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UNITED STATES OF AMERICA
* News Release Issued by the International Secretariat of Amnesty International *
26 September 2001 ACT 30/023/2001 171/01
The attacks in the USA on 11 September 2001 amounted to an international tragedy. The victims included US citizens as well as Asians, Latin Americans and Europeans, Muslims as well as Christians and Jews. The identity of the perpetrators has yet to be fully determined but there is evidence to suggest that they come from several different countries. Grief and outrage at the atrocity have affected people all over the world. This global tragedy demands a global response - based on global values of human rights and justice.
As the world braces itself for a "robust reaction", world leaders are speaking the language of war. It is at times like these that we must be alert to the risks posed to human rights. The voice of the defenders of human rights must not be drowned out by the clarion call to arms. We insist that states respect human rights and international humanitarian law at all times, under all circumstances.
Already we have seen a wave of racist attacks directed at people because of their appearance or religion. The threat perception is encouraging an environment of racism and xenophobia. In north America, Europe and elsewhere, Muslims, Arabs and Sikhs have been shot, stabbed and beaten. Mosques have been firebombed. Shops have been looted. Schools have been forced to close because of intimidation and harassment.
Governments must take strong action against racist attacks directed at the Muslim, Asian and Middle Eastern populations in their countries, whether they are citizens or foreigners. You cannot claim to speak in the name of freedom if all those on your territory do not feel equally protected.
Governments are using the "war on terrorism" to introduce draconian measures to limit civil liberties. The US and EU governments are considering provisions that would allow them to detain immigrants indefinitely, even if they have not been charged with any offence. Such measures are unlikely to deter attacks but they are likely to stifle dissent and curtail basic freedoms. For this reason, they must be resisted.
In reaching a balance between security and individual freedom, the internationally recognized safeguards to protect human rights must not be sacrificed. Even in the most extreme crisis, Governments do not have a completely free hand. Even if they are at war, they must abide by the basic rules that protect civilians' lives.
The human toll of this crisis must not fall on those who are the most vulnerable - refugees and asylum seekers who are themselves fleeing repression and terror. Some governments are exploiting the climate of public fear to tighten up asylum laws and policies. Australia and the European Union are rushing through measures that will undermine the rights of refugees and cause more human misery.
A humanitarian crisis of epic proportions is developing on the borders of Afghanistan as Iran and Pakistan turn away famine-stricken Afghan women, children and men fleeing in fear of military attacks. We need to act now to prevent a repeat of the calamity we saw at Blace as refugees fled Kosovo. The international community must insist that Afghan refugees are allowed to enter neighbouring countries. The international community must also share the cost and responsibility of hosting them.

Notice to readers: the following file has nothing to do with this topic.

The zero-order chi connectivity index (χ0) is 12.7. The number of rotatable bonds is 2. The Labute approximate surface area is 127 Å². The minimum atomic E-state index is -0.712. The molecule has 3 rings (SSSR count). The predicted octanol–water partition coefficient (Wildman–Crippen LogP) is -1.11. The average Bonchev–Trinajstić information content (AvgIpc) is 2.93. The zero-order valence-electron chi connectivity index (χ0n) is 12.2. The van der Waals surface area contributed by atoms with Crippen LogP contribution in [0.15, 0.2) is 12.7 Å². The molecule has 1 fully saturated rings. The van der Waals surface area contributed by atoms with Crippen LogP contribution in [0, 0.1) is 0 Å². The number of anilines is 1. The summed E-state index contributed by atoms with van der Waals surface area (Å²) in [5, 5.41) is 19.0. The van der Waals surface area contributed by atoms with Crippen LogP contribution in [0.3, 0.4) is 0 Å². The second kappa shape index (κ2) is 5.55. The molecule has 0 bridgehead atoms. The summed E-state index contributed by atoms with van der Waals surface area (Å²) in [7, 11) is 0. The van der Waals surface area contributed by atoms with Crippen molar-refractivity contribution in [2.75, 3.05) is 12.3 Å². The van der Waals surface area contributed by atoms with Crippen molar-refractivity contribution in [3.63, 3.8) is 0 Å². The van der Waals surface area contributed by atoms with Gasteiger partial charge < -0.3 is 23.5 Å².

The victims of the 11 September attacks, like all victims, deserve justice, not revenge. But how should that justice be delivered? Governments are fast defining their options in terms of force. Our concern as human rights activists must be to insist that justice is rendered according to the rule of law. Both the pursuit and any subsequent trial of the suspects must be in accordance with internationally recognized standards governing the use of force and fair trial procedures. The death penalty should not be imposed.
The 11 September attacks highlight once again the need for a system of international justice. Some atrocities demand international accountability. In some circumstances, international cooperation to bring suspected perpetrators to justice can be more easily forthcoming through an international tribunal. Unfortunately, many governments including the USA have not ratified the International Criminal Court and resisted, during the drafting of the Rome Statute, broadening its jurisdiction. As the need for international cooperation to address transnational crimes become evident, the US Government should consider supporting the establishment of the court.
All victims, whether they are killed under the eyes of the world's media or perish in a remote conflict, have the right to justice. The response to the 11 September tragedy must not create new victims or be used as a pretext for an attack on human rights. Instead, it should lead governments to build an effective system of international justice that could end impunity for all perpetrators of gross human rights abuses, whether committed in the USA or the Middle East, in Chechnya or Sierra Leone.
Irene Khan Amnesty International Secretary General
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